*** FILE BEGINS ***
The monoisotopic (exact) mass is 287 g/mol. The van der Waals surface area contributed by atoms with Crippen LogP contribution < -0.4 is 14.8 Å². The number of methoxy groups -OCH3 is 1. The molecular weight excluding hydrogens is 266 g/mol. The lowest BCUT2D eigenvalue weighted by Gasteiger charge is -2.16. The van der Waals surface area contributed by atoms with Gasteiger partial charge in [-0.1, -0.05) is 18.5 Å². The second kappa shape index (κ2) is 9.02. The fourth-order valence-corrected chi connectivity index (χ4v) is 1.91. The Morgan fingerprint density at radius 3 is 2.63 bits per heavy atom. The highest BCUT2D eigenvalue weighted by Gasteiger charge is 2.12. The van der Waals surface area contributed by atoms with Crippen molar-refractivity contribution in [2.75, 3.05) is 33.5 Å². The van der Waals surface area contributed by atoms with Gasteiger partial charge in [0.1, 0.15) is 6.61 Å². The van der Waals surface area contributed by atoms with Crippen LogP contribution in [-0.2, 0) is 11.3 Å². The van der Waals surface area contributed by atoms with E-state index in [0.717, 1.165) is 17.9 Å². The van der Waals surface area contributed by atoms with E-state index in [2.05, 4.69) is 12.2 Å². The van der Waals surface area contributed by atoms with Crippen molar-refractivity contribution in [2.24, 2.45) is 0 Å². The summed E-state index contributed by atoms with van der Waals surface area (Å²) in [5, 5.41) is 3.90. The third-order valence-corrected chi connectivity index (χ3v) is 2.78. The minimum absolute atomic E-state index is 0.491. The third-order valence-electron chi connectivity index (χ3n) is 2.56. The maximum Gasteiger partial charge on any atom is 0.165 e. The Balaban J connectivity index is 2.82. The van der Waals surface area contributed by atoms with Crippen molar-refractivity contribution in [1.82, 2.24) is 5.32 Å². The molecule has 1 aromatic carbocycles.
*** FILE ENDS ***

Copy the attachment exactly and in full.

The monoisotopic (exact) mass is 287 g/mol. The van der Waals surface area contributed by atoms with Crippen LogP contribution < -0.4 is 14.8 Å². The number of methoxy groups -OCH3 is 1. The molecular weight excluding hydrogens is 266 g/mol. The lowest BCUT2D eigenvalue weighted by Gasteiger charge is -2.16. The van der Waals surface area contributed by atoms with Gasteiger partial charge in [-0.1, -0.05) is 18.5 Å². The second kappa shape index (κ2) is 9.02. The fourth-order valence-corrected chi connectivity index (χ4v) is 1.91. The Morgan fingerprint density at radius 3 is 2.63 bits per heavy atom. The highest BCUT2D eigenvalue weighted by Gasteiger charge is 2.12. The van der Waals surface area contributed by atoms with Crippen molar-refractivity contribution in [2.75, 3.05) is 33.5 Å². The van der Waals surface area contributed by atoms with Gasteiger partial charge in [0.1, 0.15) is 6.61 Å². The van der Waals surface area contributed by atoms with Crippen LogP contribution in [-0.2, 0) is 11.3 Å². The van der Waals surface area contributed by atoms with E-state index in [0.717, 1.165) is 17.9 Å². The van der Waals surface area contributed by atoms with E-state index in [2.05, 4.69) is 12.2 Å². The van der Waals surface area contributed by atoms with Crippen molar-refractivity contribution in [2.24, 2.45) is 0 Å². The summed E-state index contributed by atoms with van der Waals surface area (Å²) in [5, 5.41) is 3.90. The third-order valence-corrected chi connectivity index (χ3v) is 2.78. The minimum absolute atomic E-state index is 0.491. The third-order valence-electron chi connectivity index (χ3n) is 2.56. The maximum Gasteiger partial charge on any atom is 0.165 e. The Balaban J connectivity index is 2.82. The van der Waals surface area contributed by atoms with Crippen molar-refractivity contribution in [1.82, 2.24) is 5.32 Å². The molecule has 1 aromatic carbocycles.